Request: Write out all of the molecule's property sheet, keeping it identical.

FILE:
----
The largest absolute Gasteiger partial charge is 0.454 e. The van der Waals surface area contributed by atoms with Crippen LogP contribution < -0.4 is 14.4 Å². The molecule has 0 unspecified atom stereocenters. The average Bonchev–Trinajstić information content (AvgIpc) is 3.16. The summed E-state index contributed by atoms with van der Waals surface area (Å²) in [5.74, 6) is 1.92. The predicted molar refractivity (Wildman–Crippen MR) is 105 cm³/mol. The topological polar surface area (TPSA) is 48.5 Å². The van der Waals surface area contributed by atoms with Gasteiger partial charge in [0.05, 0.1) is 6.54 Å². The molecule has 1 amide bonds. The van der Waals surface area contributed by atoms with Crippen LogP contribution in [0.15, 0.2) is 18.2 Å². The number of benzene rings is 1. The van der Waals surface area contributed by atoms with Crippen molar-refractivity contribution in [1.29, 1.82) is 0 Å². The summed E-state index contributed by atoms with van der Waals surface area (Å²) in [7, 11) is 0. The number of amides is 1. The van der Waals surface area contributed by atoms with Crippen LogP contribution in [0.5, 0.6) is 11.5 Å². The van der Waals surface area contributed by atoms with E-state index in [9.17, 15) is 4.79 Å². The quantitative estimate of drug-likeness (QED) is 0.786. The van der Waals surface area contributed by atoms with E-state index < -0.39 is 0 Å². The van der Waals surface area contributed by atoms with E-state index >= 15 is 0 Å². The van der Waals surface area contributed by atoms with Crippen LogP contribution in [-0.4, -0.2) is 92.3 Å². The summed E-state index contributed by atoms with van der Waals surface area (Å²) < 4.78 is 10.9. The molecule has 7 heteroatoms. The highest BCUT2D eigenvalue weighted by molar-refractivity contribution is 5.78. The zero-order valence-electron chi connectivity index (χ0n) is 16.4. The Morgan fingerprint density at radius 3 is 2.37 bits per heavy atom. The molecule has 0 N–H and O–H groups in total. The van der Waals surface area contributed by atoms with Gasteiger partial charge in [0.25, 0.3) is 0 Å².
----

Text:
The largest absolute Gasteiger partial charge is 0.454 e. The van der Waals surface area contributed by atoms with Crippen LogP contribution < -0.4 is 14.4 Å². The molecule has 0 unspecified atom stereocenters. The average Bonchev–Trinajstić information content (AvgIpc) is 3.16. The summed E-state index contributed by atoms with van der Waals surface area (Å²) in [5.74, 6) is 1.92. The predicted molar refractivity (Wildman–Crippen MR) is 105 cm³/mol. The topological polar surface area (TPSA) is 48.5 Å². The van der Waals surface area contributed by atoms with Gasteiger partial charge in [0.05, 0.1) is 6.54 Å². The molecule has 1 amide bonds. The van der Waals surface area contributed by atoms with Crippen LogP contribution in [0.15, 0.2) is 18.2 Å². The number of benzene rings is 1. The van der Waals surface area contributed by atoms with Crippen molar-refractivity contribution in [1.29, 1.82) is 0 Å². The summed E-state index contributed by atoms with van der Waals surface area (Å²) in [7, 11) is 0. The number of amides is 1. The van der Waals surface area contributed by atoms with Crippen LogP contribution in [0.5, 0.6) is 11.5 Å². The van der Waals surface area contributed by atoms with E-state index in [9.17, 15) is 4.79 Å². The quantitative estimate of drug-likeness (QED) is 0.786. The van der Waals surface area contributed by atoms with E-state index < -0.39 is 0 Å². The van der Waals surface area contributed by atoms with E-state index >= 15 is 0 Å². The van der Waals surface area contributed by atoms with Crippen LogP contribution in [-0.4, -0.2) is 92.3 Å². The summed E-state index contributed by atoms with van der Waals surface area (Å²) < 4.78 is 10.9. The molecule has 7 heteroatoms. The highest BCUT2D eigenvalue weighted by molar-refractivity contribution is 5.78. The zero-order valence-electron chi connectivity index (χ0n) is 16.4. The Morgan fingerprint density at radius 3 is 2.37 bits per heavy atom. The molecule has 0 N–H and O–H groups in total. The van der Waals surface area contributed by atoms with Gasteiger partial charge in [0.25, 0.3) is 0 Å².